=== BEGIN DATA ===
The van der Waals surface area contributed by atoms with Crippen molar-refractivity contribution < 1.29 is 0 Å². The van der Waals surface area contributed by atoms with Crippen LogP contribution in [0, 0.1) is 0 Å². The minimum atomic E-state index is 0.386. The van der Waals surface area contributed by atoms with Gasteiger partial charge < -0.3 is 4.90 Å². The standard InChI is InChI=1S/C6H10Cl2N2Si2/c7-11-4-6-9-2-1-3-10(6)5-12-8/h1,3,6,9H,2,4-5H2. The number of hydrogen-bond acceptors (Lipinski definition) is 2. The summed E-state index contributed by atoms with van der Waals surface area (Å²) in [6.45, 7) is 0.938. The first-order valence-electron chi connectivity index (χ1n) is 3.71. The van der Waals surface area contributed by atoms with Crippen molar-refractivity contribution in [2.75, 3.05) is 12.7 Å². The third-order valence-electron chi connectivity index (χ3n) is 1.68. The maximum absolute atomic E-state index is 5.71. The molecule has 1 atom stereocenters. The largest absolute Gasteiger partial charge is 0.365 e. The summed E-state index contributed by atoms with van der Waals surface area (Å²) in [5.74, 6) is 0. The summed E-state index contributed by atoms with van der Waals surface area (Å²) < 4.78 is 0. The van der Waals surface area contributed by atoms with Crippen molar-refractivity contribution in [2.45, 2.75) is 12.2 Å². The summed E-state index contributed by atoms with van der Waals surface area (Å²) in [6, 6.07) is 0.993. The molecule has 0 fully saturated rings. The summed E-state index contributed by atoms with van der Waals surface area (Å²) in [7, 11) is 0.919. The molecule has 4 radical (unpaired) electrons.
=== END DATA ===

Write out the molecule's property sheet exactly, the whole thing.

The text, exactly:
The van der Waals surface area contributed by atoms with Crippen molar-refractivity contribution < 1.29 is 0 Å². The van der Waals surface area contributed by atoms with Crippen LogP contribution in [0, 0.1) is 0 Å². The minimum atomic E-state index is 0.386. The van der Waals surface area contributed by atoms with Gasteiger partial charge < -0.3 is 4.90 Å². The standard InChI is InChI=1S/C6H10Cl2N2Si2/c7-11-4-6-9-2-1-3-10(6)5-12-8/h1,3,6,9H,2,4-5H2. The number of hydrogen-bond acceptors (Lipinski definition) is 2. The summed E-state index contributed by atoms with van der Waals surface area (Å²) in [6.45, 7) is 0.938. The first-order valence-electron chi connectivity index (χ1n) is 3.71. The van der Waals surface area contributed by atoms with Crippen molar-refractivity contribution in [2.75, 3.05) is 12.7 Å². The third-order valence-electron chi connectivity index (χ3n) is 1.68. The maximum absolute atomic E-state index is 5.71. The molecule has 1 atom stereocenters. The largest absolute Gasteiger partial charge is 0.365 e. The summed E-state index contributed by atoms with van der Waals surface area (Å²) in [5.74, 6) is 0. The summed E-state index contributed by atoms with van der Waals surface area (Å²) < 4.78 is 0. The van der Waals surface area contributed by atoms with Crippen molar-refractivity contribution in [2.45, 2.75) is 12.2 Å². The summed E-state index contributed by atoms with van der Waals surface area (Å²) in [6, 6.07) is 0.993. The molecule has 0 fully saturated rings. The summed E-state index contributed by atoms with van der Waals surface area (Å²) in [7, 11) is 0.919. The molecule has 4 radical (unpaired) electrons.